Now, I know I’ve featured a Cartier “Tutti-Frutti” bracelet in the past, but I just have to highlight this one, because it’s a feast for the eyes. Estimated at $300,000–500,000, this bracelet differs from the one I showed you previously (and from most of tutti-frutti pieces in general) because it incorporates pearls into the design. (Their inclusion is so unusual that Sotheby’s thinks they may have been a specific client request.) The eight button-shaped pearls are woven among carved rubies and emeralds, smaller cabochon rubies, sugarloaf cabochon sapphires, and approximately 7.00 carats of diamonds in various cuts. A large carved emerald drop hangs from the clasp.

The photo alone makes my mouth water — but don’t forget that Sotheby’s (as well as the other auction houses), have exhibition days in which you can actually go and TRY THESE THINGS ON. Check the auction sites for the locations and details.

On April 23, Doyle New York will hold a “Rare Books and Autographs” auction that contains this little literary gem. A memorial to Charles Dickens, this gold locket was given to his daughter Mary (“Mamie”), and contains a lock of his hair and a small, hand-tinted portrait of the author. The locket is engraved “9th June 1870” (the date of Dickens’ death), with Charles’ initials applied to one side, and Mary’s on the reverse. It comes with a letter of provenance from Dickens’ granddaughter, Dorothy Dickens, which states, “this locket containing the portrait & hair of the late Charles Dickens, my grandfather, is absolutely genuine. It was given to his daughter Mamie from which it descended to me…” Dorothy sold the locket at auction in 1903. It has since been in the collection of professor Frederick Ives Carpenter of the University of Chicago, and, later, his descendants.

I’m not sure whether the locket was commissioned by Dickens himself before his death, or was presented by one of the family. However, while Dickens was not a fan of the trappings of mourning (he called them a “revolting absurdity” in the last few lines of his will), he is known to have given memorial lockets to family members. While rooting around the internet, I found a catalog for a 1922 Dickens-related auction in New York that lists a gold locket containing the hair of both Charles and his favorite sister Fannie. Engraved “L.A. from C.D. 1848,” he had apparently presented the locket to his other sister Letitia after Fannie’s death. Also listed among the auction lots is a locket he had given to his sister-in-law Mary Hogarth, and sadly taken back and kept after her death.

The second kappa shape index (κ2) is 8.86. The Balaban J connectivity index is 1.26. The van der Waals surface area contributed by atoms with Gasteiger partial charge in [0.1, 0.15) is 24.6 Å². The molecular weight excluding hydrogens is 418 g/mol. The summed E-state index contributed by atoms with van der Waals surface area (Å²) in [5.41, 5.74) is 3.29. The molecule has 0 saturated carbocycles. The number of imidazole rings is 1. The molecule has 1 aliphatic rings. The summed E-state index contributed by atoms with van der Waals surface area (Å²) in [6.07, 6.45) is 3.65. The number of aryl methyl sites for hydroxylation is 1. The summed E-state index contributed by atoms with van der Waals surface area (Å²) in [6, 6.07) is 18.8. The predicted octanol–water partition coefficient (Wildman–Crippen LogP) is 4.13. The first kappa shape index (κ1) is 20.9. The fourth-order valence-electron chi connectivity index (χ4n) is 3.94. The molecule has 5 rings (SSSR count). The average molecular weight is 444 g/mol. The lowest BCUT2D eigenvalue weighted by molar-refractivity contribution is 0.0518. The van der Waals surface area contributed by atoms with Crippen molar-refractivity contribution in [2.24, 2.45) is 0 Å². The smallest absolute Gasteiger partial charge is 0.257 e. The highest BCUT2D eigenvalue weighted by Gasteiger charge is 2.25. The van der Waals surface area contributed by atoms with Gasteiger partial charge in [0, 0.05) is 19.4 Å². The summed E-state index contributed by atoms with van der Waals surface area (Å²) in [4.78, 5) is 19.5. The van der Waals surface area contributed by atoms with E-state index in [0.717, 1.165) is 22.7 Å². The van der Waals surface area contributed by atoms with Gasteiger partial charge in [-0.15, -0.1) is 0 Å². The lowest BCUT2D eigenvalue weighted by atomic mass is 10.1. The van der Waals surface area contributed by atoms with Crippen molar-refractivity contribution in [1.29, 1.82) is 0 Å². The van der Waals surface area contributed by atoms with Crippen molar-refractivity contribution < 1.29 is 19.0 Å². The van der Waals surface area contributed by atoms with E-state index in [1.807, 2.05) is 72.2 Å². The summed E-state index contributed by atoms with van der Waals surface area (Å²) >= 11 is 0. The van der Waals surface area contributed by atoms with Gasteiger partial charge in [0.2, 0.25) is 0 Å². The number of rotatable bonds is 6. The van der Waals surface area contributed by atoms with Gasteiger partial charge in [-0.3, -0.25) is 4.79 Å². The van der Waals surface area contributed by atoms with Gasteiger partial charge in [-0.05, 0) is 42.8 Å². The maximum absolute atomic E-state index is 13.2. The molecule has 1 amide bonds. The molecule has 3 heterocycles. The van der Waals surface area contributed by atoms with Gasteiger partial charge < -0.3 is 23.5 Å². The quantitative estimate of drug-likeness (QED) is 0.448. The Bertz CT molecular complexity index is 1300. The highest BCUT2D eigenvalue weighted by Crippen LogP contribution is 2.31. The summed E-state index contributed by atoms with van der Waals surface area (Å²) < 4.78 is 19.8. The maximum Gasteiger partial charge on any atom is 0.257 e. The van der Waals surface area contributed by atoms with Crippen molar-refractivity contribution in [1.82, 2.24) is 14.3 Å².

Bonhams London will hold a “Fine Jewellery” auction on April 24, and the highlight of this auction is another gorgeous blue diamond. The “Trombino” ring features a 5.30 carat fancy deep-blue cushion-cut diamond in a setting of brilliant- and baguette-cut diamonds. It’s by Bulgari, and is circa 1965.

Also on offer is this neat little Cartier Art Deco ring watch. Circa 1920, the platinum “ship” case is surrounded with onyx batons topped with a crown of rose-cut diamonds. The dial features Roman numerals with blue steel hands, and is confined to the top of the piece in order to reveal the watch balance at the bottom of the face.

Bonhams also recently announced the sale of a rare portrait miniature of John Keats. Consigned by an American collector, the miniature depicts Keats in a straightforward pose that differs from all previous portraits of the young poet, leading the auction house to speculate that it was painted from life. The miniature is set within a gold frame and is engraved “John Keats, 1795–1821.” It will be auctioned on May 30 in the Bonhams “Fine Portrait Miniatures“ auction.

If your eyes haven’t yet fallen out, feel free to browse some other upcoming auctions including “Jewelry/Silver/Fashion” at Rago Arts on April 21, “Jewels” at Phillips New York on April 24, and “Fine Jewelry & Watches” at Freeman’s on May 6. I also recommend David Iams’ new website gavelsavvy.com for news on upcoming auctions in the Philadelphia/New York area. Iams is the former auctions editor for The Philadelphia Inquirer.

Previously: Masonic Orbs and Legendary Peacock Chokers

Monica McLaughlin can be reached at monstantinople@gmail.com. Feel free to contact her if you need someone to rant about Philadelphia’s crap historical preservation laws.